The words “jail” and “prison” are often used interchangeably in popular discourse about incarceration, but they actually represent distinct institutions that deal with very different populations and problems. Thus, understanding the differences between the two is critical for anyone who wants to influence jail policy and the course of the criminal justice system more generally.
R Sheet on Jail Reform
- 1) Jails primarily hold individuals prior to trial or for low-level offenses.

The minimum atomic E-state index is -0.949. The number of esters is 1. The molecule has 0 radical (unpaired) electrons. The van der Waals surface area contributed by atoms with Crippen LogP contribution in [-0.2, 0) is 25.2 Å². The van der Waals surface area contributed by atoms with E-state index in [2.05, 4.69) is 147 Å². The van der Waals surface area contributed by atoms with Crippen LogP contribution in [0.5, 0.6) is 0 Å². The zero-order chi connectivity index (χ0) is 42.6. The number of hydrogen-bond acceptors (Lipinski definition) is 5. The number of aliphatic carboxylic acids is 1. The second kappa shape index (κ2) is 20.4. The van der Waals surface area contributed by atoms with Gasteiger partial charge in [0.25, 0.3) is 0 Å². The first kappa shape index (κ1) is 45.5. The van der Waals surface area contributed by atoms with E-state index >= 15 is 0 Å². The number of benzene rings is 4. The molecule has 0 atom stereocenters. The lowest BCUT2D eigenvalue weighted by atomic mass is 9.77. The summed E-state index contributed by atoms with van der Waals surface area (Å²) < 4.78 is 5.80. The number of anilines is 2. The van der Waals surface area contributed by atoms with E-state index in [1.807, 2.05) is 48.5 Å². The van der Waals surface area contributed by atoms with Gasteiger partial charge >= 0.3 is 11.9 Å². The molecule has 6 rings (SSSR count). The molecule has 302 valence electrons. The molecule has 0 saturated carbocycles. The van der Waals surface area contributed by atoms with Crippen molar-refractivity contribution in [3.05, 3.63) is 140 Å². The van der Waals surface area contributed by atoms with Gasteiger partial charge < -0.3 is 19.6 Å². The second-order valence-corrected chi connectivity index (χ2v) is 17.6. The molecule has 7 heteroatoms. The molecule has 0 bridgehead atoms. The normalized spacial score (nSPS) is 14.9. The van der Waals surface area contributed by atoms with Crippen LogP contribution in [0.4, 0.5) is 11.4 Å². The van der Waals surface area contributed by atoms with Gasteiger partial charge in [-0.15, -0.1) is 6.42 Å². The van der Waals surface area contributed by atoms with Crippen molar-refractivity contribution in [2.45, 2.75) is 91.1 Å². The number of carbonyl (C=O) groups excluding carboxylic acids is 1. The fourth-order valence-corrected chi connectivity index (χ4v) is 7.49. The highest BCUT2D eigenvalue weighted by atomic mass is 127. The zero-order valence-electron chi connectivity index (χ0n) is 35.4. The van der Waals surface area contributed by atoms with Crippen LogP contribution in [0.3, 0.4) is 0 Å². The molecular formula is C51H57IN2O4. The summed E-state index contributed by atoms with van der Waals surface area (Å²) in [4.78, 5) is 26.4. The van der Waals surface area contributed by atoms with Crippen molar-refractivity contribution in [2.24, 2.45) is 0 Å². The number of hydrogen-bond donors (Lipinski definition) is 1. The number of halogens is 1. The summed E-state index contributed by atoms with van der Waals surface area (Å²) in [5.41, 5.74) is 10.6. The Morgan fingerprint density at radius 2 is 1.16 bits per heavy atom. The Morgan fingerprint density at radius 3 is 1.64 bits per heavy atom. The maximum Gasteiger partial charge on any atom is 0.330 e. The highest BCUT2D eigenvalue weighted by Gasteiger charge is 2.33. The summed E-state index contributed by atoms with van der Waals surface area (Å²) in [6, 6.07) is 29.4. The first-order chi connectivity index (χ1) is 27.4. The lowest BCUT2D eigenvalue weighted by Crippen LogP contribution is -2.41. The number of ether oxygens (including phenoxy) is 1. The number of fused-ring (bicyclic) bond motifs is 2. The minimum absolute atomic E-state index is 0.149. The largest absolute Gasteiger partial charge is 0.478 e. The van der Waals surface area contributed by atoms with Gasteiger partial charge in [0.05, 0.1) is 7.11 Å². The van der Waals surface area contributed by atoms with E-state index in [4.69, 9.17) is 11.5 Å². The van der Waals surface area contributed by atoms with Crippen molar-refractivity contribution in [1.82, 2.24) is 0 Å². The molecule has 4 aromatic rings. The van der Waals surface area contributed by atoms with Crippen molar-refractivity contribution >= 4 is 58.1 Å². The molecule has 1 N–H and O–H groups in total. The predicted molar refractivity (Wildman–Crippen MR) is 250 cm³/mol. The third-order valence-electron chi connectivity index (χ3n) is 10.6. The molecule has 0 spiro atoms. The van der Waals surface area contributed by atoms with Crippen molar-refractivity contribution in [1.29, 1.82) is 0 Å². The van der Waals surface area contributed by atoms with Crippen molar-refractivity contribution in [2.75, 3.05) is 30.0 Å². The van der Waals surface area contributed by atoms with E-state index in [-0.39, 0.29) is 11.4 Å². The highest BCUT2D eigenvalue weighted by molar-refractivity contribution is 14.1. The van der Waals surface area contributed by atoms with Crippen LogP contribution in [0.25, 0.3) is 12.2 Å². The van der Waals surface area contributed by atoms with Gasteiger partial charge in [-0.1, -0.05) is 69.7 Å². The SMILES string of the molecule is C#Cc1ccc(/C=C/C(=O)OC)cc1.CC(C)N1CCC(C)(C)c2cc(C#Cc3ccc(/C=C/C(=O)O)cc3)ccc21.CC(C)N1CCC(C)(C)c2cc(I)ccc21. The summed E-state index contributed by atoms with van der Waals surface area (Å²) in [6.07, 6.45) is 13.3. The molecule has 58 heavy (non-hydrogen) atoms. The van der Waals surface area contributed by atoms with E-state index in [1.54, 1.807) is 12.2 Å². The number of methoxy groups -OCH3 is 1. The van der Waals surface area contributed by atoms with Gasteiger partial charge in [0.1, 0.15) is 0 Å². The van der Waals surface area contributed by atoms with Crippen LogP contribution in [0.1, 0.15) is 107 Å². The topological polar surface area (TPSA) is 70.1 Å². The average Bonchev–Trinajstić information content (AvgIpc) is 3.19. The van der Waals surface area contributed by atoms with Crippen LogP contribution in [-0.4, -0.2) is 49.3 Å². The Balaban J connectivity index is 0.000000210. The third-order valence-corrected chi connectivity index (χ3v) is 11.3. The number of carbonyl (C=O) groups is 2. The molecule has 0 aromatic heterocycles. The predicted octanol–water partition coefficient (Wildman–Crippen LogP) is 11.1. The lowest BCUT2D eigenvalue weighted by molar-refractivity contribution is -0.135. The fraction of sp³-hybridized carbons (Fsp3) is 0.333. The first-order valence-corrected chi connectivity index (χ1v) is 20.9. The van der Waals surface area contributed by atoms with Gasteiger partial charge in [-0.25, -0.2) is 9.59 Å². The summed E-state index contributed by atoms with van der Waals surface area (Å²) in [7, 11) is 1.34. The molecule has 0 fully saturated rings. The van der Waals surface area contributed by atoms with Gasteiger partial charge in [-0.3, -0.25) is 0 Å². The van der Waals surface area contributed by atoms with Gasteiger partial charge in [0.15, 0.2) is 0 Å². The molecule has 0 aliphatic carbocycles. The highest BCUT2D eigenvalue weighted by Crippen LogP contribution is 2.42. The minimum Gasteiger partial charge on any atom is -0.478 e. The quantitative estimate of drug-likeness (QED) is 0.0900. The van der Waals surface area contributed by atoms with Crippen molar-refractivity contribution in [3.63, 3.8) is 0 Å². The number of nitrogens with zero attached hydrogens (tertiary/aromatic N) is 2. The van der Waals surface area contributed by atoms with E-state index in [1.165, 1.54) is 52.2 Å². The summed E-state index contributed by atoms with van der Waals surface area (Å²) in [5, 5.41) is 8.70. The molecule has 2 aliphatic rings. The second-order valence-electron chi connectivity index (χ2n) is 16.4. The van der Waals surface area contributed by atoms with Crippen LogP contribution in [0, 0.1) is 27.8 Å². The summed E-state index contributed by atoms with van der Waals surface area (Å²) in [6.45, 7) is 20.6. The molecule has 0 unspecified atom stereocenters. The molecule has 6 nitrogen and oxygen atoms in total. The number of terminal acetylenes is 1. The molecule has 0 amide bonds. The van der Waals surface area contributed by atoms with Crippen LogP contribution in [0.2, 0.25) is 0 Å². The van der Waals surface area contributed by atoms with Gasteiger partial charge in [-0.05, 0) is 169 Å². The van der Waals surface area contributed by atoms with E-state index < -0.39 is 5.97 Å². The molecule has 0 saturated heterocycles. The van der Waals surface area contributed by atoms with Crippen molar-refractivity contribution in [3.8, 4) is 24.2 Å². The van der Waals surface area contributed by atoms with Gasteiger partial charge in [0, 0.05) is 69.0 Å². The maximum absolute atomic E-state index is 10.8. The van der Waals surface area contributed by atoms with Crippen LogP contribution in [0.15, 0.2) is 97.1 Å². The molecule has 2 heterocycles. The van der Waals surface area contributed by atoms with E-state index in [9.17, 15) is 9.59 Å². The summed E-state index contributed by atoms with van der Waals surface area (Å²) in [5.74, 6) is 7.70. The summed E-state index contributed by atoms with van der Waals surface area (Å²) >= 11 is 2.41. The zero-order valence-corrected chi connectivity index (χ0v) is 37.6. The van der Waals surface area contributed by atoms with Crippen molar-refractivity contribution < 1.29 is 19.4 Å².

- 2) Effective jail reform can simultaneously advance human dignity, public safety, fiscal restraint and due process.
- 3) Policymakers should endorse policies aimed at reducing jail admissions through more fair and effective police and prosecutorial practices as well as revisions to misdemeanor sentencing and pretrial laws.
- 4) Data collection and analysis is necessary to understand each jurisdiction’s unique jail landscape and adequately address its needs through policy change.
- 5) Jail reform is not a zero-sum game. It can benefit law enforcement, defendants, taxpayers and the wider public, and should incorporate the input and views of each.